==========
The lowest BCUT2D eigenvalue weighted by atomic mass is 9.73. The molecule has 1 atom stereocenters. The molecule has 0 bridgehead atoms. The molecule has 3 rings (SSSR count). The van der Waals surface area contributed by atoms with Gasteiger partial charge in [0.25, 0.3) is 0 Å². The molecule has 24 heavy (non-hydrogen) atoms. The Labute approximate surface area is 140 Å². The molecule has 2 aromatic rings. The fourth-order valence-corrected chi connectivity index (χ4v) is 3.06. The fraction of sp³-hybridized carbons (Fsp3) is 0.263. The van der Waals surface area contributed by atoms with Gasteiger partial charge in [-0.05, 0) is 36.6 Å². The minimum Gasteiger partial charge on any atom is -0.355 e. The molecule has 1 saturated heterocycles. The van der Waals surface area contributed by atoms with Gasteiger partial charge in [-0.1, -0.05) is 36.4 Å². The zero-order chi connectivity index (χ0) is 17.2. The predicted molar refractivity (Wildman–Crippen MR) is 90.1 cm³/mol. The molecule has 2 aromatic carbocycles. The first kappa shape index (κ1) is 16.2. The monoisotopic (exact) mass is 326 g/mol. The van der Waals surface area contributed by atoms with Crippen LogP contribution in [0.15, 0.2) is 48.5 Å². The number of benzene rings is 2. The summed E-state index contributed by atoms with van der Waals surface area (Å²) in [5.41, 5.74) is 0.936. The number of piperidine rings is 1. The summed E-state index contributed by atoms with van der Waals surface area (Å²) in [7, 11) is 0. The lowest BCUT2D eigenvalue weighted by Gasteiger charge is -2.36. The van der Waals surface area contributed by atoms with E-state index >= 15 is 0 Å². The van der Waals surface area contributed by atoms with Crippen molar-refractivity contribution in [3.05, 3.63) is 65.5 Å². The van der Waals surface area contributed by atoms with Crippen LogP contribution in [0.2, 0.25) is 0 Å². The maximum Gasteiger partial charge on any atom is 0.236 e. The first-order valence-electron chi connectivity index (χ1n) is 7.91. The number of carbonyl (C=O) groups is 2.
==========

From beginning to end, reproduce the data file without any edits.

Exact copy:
The lowest BCUT2D eigenvalue weighted by atomic mass is 9.73. The molecule has 1 atom stereocenters. The molecule has 0 bridgehead atoms. The molecule has 3 rings (SSSR count). The van der Waals surface area contributed by atoms with Gasteiger partial charge in [0.25, 0.3) is 0 Å². The molecule has 24 heavy (non-hydrogen) atoms. The Labute approximate surface area is 140 Å². The molecule has 2 aromatic rings. The fourth-order valence-corrected chi connectivity index (χ4v) is 3.06. The fraction of sp³-hybridized carbons (Fsp3) is 0.263. The van der Waals surface area contributed by atoms with Gasteiger partial charge in [-0.05, 0) is 36.6 Å². The minimum Gasteiger partial charge on any atom is -0.355 e. The molecule has 1 saturated heterocycles. The van der Waals surface area contributed by atoms with Gasteiger partial charge in [-0.1, -0.05) is 36.4 Å². The zero-order chi connectivity index (χ0) is 17.2. The predicted molar refractivity (Wildman–Crippen MR) is 90.1 cm³/mol. The molecule has 2 aromatic carbocycles. The first kappa shape index (κ1) is 16.2. The monoisotopic (exact) mass is 326 g/mol. The van der Waals surface area contributed by atoms with Crippen LogP contribution in [0.15, 0.2) is 48.5 Å². The number of benzene rings is 2. The summed E-state index contributed by atoms with van der Waals surface area (Å²) in [5.41, 5.74) is 0.936. The number of piperidine rings is 1. The summed E-state index contributed by atoms with van der Waals surface area (Å²) in [7, 11) is 0. The lowest BCUT2D eigenvalue weighted by Gasteiger charge is -2.36. The van der Waals surface area contributed by atoms with E-state index >= 15 is 0 Å². The van der Waals surface area contributed by atoms with Crippen molar-refractivity contribution in [3.05, 3.63) is 65.5 Å². The van der Waals surface area contributed by atoms with Crippen LogP contribution in [0.2, 0.25) is 0 Å². The maximum Gasteiger partial charge on any atom is 0.236 e. The first-order valence-electron chi connectivity index (χ1n) is 7.91. The number of carbonyl (C=O) groups is 2.